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Abstract

Postmodernism broadly refers to a socio-cultural and literary theory, a shift in perspective that has manifested in a variety of disciplines including the social sciences, art, architecture, literature, fashion, communications, and technology. Postmodernism can be associated with the power shifts and dehumanization of the post –Second World War era and the onslaught of consumer capitalism. Modernism was an earlier aesthetic movement which was in vogue in the early decades of the 20 the Century. Postmodernism shares many of the features of Modernism. Both schools reject the rigid boundaries between high and low art. Postmodernism’s use of lighthearted parody, which was also used by Modernism. Postmodernism refers to a cultural, intellectual or artistic state lacking a clear central hierarchy or organizing principle and embodying extreme complexity, contradiction, ambiguity, diversity, interconnectedness or inter preferentiality. Postmodernism questions the specific notions of monolithic universals and encourages fractured, fluid and multiple perspectives. Challenging the social basis of assertions, postmodernist philosophers attack unities seen as being rooted in the Enlightenment philosophy. Postmodernism was originally a reaction to modernism. Modernism made the Enlightenment the pivot of its critical enquiry. So this attack on modernism amounts to an indirect attack on the establishment of modernism itself as a movement that subverts fragmentation and celebrates unity and coherence.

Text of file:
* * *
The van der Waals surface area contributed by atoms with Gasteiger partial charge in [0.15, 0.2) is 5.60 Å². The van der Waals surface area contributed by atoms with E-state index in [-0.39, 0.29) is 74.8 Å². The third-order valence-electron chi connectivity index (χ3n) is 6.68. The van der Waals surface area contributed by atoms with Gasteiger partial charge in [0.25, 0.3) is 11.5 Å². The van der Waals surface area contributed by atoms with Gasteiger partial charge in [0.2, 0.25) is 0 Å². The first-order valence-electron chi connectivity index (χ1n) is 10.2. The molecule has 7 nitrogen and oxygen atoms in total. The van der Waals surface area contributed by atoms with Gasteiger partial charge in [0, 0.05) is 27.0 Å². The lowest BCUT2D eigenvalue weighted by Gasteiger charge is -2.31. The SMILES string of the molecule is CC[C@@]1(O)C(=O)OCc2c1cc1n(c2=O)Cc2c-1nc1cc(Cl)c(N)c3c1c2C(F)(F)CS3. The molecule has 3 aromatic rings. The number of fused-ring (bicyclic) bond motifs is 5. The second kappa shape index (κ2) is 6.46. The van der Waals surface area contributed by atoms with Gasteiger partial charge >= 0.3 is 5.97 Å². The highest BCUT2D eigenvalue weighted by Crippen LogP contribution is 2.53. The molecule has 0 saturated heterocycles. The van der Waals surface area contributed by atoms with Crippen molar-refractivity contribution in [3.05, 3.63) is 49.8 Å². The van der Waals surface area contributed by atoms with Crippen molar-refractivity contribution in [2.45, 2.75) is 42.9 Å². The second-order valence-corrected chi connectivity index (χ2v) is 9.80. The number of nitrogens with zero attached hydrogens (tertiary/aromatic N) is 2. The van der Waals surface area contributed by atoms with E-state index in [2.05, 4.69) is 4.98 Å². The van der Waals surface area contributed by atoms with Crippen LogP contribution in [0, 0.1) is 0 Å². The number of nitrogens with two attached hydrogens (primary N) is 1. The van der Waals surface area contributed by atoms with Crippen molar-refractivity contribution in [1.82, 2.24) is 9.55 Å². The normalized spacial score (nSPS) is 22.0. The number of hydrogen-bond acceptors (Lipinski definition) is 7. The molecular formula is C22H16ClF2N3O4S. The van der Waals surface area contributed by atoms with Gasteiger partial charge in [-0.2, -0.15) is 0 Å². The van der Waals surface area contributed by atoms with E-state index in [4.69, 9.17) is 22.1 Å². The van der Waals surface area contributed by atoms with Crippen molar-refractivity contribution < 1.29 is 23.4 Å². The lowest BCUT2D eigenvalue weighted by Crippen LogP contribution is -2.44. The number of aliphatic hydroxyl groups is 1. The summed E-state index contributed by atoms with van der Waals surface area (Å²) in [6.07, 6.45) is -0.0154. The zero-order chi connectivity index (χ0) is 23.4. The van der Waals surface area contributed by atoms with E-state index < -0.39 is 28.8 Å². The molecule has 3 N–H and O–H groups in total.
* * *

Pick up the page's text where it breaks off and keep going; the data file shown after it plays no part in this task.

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How to Cite
Mr. Narayan A. Shinde. (2019). Post-Modernism in History. History Research Journal, 5(6), 616-619. Retrieved from https://historyresearchjournal.com/index.php/hrj/article/view/11633